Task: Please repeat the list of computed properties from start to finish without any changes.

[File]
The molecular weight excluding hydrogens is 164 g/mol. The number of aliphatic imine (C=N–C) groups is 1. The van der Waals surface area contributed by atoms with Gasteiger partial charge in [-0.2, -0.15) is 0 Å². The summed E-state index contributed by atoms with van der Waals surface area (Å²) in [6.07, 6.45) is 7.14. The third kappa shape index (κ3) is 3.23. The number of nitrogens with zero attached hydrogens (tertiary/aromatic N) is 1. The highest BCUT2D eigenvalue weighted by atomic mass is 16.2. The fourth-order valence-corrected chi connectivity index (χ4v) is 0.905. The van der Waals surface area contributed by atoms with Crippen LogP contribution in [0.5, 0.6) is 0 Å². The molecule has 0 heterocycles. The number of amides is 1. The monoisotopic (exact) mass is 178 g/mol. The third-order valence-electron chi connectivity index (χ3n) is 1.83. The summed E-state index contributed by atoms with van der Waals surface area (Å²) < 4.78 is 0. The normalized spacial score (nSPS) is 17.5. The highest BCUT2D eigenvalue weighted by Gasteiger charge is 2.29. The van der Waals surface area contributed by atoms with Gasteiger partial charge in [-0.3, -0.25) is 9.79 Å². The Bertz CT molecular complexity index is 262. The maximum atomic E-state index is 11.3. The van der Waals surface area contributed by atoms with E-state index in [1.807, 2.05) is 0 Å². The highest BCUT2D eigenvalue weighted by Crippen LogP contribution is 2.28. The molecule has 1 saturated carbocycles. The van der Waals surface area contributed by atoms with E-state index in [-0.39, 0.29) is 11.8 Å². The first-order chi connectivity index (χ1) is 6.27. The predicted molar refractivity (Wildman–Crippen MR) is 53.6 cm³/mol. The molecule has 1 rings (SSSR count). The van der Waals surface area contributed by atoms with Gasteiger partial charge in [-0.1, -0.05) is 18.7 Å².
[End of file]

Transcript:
The molecular weight excluding hydrogens is 164 g/mol. The number of aliphatic imine (C=N–C) groups is 1. The van der Waals surface area contributed by atoms with Gasteiger partial charge in [-0.2, -0.15) is 0 Å². The summed E-state index contributed by atoms with van der Waals surface area (Å²) in [6.07, 6.45) is 7.14. The third kappa shape index (κ3) is 3.23. The number of nitrogens with zero attached hydrogens (tertiary/aromatic N) is 1. The highest BCUT2D eigenvalue weighted by atomic mass is 16.2. The fourth-order valence-corrected chi connectivity index (χ4v) is 0.905. The van der Waals surface area contributed by atoms with Crippen LogP contribution in [0.5, 0.6) is 0 Å². The molecule has 0 heterocycles. The number of amides is 1. The monoisotopic (exact) mass is 178 g/mol. The third-order valence-electron chi connectivity index (χ3n) is 1.83. The summed E-state index contributed by atoms with van der Waals surface area (Å²) < 4.78 is 0. The normalized spacial score (nSPS) is 17.5. The highest BCUT2D eigenvalue weighted by Gasteiger charge is 2.29. The van der Waals surface area contributed by atoms with Gasteiger partial charge in [-0.3, -0.25) is 9.79 Å². The Bertz CT molecular complexity index is 262. The maximum atomic E-state index is 11.3. The van der Waals surface area contributed by atoms with E-state index in [1.807, 2.05) is 0 Å². The highest BCUT2D eigenvalue weighted by Crippen LogP contribution is 2.28. The molecule has 1 saturated carbocycles. The van der Waals surface area contributed by atoms with E-state index in [-0.39, 0.29) is 11.8 Å². The first-order chi connectivity index (χ1) is 6.27. The predicted molar refractivity (Wildman–Crippen MR) is 53.6 cm³/mol. The molecule has 1 rings (SSSR count). The van der Waals surface area contributed by atoms with Gasteiger partial charge in [-0.1, -0.05) is 18.7 Å².